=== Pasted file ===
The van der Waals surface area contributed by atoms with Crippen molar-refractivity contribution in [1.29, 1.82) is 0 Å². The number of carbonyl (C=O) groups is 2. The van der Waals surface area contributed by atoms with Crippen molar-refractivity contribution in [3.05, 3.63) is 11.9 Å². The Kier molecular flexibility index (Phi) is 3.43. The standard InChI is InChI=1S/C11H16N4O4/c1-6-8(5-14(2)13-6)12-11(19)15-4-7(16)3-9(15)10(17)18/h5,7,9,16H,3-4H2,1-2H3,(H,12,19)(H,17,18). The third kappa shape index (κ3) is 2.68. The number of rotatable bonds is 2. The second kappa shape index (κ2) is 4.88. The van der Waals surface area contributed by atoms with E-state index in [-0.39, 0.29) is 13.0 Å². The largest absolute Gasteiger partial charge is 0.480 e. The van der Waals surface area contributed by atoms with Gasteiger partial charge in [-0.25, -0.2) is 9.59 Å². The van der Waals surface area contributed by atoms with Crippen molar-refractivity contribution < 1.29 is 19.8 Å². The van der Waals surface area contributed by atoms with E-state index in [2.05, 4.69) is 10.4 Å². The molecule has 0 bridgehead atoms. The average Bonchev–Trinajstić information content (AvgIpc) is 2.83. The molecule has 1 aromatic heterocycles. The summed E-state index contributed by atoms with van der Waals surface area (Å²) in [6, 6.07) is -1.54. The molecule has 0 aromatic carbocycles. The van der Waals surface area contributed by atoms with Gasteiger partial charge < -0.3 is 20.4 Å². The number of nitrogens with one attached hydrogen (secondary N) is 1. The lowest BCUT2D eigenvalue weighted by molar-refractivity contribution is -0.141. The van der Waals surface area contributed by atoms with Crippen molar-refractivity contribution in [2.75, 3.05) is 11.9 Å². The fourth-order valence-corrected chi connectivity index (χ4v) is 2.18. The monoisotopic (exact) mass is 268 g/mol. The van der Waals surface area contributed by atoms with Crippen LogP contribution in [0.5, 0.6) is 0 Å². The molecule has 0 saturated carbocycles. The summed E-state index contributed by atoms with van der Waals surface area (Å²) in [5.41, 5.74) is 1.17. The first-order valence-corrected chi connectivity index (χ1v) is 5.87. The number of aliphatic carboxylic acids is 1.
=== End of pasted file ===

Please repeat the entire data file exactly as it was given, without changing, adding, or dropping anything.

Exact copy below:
The van der Waals surface area contributed by atoms with Crippen molar-refractivity contribution in [1.29, 1.82) is 0 Å². The number of carbonyl (C=O) groups is 2. The van der Waals surface area contributed by atoms with Crippen molar-refractivity contribution in [3.05, 3.63) is 11.9 Å². The Kier molecular flexibility index (Phi) is 3.43. The standard InChI is InChI=1S/C11H16N4O4/c1-6-8(5-14(2)13-6)12-11(19)15-4-7(16)3-9(15)10(17)18/h5,7,9,16H,3-4H2,1-2H3,(H,12,19)(H,17,18). The third kappa shape index (κ3) is 2.68. The number of rotatable bonds is 2. The second kappa shape index (κ2) is 4.88. The van der Waals surface area contributed by atoms with E-state index in [-0.39, 0.29) is 13.0 Å². The largest absolute Gasteiger partial charge is 0.480 e. The van der Waals surface area contributed by atoms with Gasteiger partial charge in [-0.25, -0.2) is 9.59 Å². The van der Waals surface area contributed by atoms with Crippen molar-refractivity contribution < 1.29 is 19.8 Å². The van der Waals surface area contributed by atoms with E-state index in [2.05, 4.69) is 10.4 Å². The molecule has 0 bridgehead atoms. The average Bonchev–Trinajstić information content (AvgIpc) is 2.83. The molecule has 1 aromatic heterocycles. The summed E-state index contributed by atoms with van der Waals surface area (Å²) in [6, 6.07) is -1.54. The molecule has 0 aromatic carbocycles. The van der Waals surface area contributed by atoms with Gasteiger partial charge < -0.3 is 20.4 Å². The number of nitrogens with one attached hydrogen (secondary N) is 1. The lowest BCUT2D eigenvalue weighted by molar-refractivity contribution is -0.141. The van der Waals surface area contributed by atoms with Crippen molar-refractivity contribution in [2.75, 3.05) is 11.9 Å². The fourth-order valence-corrected chi connectivity index (χ4v) is 2.18. The monoisotopic (exact) mass is 268 g/mol. The van der Waals surface area contributed by atoms with Crippen LogP contribution in [0.5, 0.6) is 0 Å². The molecule has 0 saturated carbocycles. The summed E-state index contributed by atoms with van der Waals surface area (Å²) in [5.41, 5.74) is 1.17. The first-order valence-corrected chi connectivity index (χ1v) is 5.87. The number of aliphatic carboxylic acids is 1.